Protein-based COVID-19 vaccines are easier to manufacture and store than current mRNA vaccines and could be more readily available to low- and middle-income countries. They include two candidates from Boston Children’s Precision Vaccines Program and the lab of Hidde Ploegh, PhD. Both vaccines use only the receptor-binding domain of the spike protein — not the full spike. But each used different methods to stimulate immune responses. Both elicited strong immunity in mice.

6. Rapid saliva test detects COVID-19 variants

Rose Lee, MD, and collaborators at the Wyss Institute developed a low-cost, rapid, saliva-based COVID-19 test system that gives a readout from users’ spit within about an hour. In experiments, it accurately diagnosed COVID-19 and discriminated between variants. The researchers hope to see it scaled for home or point-of-care use worldwide.

7. Repurposed alcoholism drug shows potential

Judy Lieberman, MD, PhD, and Hao Wu, PhD, reported last year that dusulfiram quiets pyroptosis, a fiery, inflammatory cell death that can occur in serious infections. Colleagues at Harvard Medical School and the Veterans Administration wondered if it could help fight COVID-19. They teamed up on an observational study of veterans using disulfiram and found a 34 percent lower risk for COVID-19 and possibly lower mortality. If these findings are confirmed, disulfiram (Antabuse) could be a useful tool.


8. SARS-CoV-2, our respiratory tract, and interferons

Responses to SARS-CoV-2 in the nose and throat predict who will or won’t develop severe COVID-19, reported José Ordovás-Montañés, PhD, Bruce Horwitz, MD, PhD, and collaborators. Analyzing patients’ nasal swabs with single-cell RNA sequencing, they found that in people with mild symptoms, cells in the nose responded vigorously, with high activation of genes stimulated by interferon. In severe COVID-19, nasal responses, particularly responses to interferon, were markedly blunted.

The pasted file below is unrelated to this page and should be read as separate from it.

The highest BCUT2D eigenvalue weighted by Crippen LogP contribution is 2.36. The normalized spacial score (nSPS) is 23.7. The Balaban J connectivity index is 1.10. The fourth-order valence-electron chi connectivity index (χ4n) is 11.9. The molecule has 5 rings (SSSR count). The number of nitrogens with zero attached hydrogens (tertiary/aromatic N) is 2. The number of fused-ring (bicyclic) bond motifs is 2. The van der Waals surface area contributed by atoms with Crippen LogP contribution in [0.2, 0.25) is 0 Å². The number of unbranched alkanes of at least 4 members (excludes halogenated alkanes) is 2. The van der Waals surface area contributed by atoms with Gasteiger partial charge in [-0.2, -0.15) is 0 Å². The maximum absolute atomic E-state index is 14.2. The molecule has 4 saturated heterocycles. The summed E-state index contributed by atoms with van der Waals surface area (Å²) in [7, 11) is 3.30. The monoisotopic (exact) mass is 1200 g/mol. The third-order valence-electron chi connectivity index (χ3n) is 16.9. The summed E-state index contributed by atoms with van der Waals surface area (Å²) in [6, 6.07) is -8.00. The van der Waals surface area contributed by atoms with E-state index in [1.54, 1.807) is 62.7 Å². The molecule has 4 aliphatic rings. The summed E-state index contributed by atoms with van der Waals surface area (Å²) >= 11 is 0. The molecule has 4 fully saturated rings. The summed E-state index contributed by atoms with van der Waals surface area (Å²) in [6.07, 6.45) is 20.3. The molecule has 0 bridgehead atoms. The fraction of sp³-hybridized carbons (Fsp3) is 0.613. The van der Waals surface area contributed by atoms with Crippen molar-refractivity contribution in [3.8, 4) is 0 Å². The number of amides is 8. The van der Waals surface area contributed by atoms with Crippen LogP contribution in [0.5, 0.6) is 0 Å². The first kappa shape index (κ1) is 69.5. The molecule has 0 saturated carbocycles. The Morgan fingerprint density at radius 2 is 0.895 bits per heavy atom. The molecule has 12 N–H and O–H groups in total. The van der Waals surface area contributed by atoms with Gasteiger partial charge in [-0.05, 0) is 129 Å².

Next, Ivan Zanoni, PhD, and his colleagues found that not all interferons are alike in COVID-19. People with mild disease produced high levels of protective Type 3 interferons (lambda 1 and lambda 3) in the nose, throat, and mouth. People with more severe disease produced non-protective lambda 2 and Type 1 interferons that may contribute to inflammation and allow SARS-CoV-2 to go to the lungs.

9. Drivers of COVID-19 lung inflammation

Researchers led by Talal Chatila, MD, revealed a key instigator of runaway lung inflammation in COVID-19. Excess levels of the Notch4 protein receptor on regulatory T-cells divert the cells from tissue repair and immune suppression toward a more inflammatory stance. On the plus side, mice given an anti-Notch4 antibody had less lung injury and fewer fatalities.

10. Deconstructing SARS-CoV-2

Bing Chen, PhD, produced multiple structural insights on the ever-evolving coronavirus and its spikes. One study revealed why the Alpha and Beta variants spread more quickly than the original virus: Mutations made the spikes more stable, thus better able to initiate infection. Another study showed why the Delta variant is so contagious: Its spikes are adept at initiating fusion between the viral membrane and our cell membranes, giving Delta quick entry. Chen is now studying the effects of Omicron’s mutations.


Boston Children’s Computational Health Informatics Program showed that analyzing our online “fingerprints” — from Google searches to tweets to Facebook-based surveys — can provide real-time insights on SARS-CoV-2. While these tools can’t predict the future, they can help the experts prepare for new variants…or even new pandemics.

Learn more about COVID-19 research at Boston Children’s Hospital and our science advances for 2021.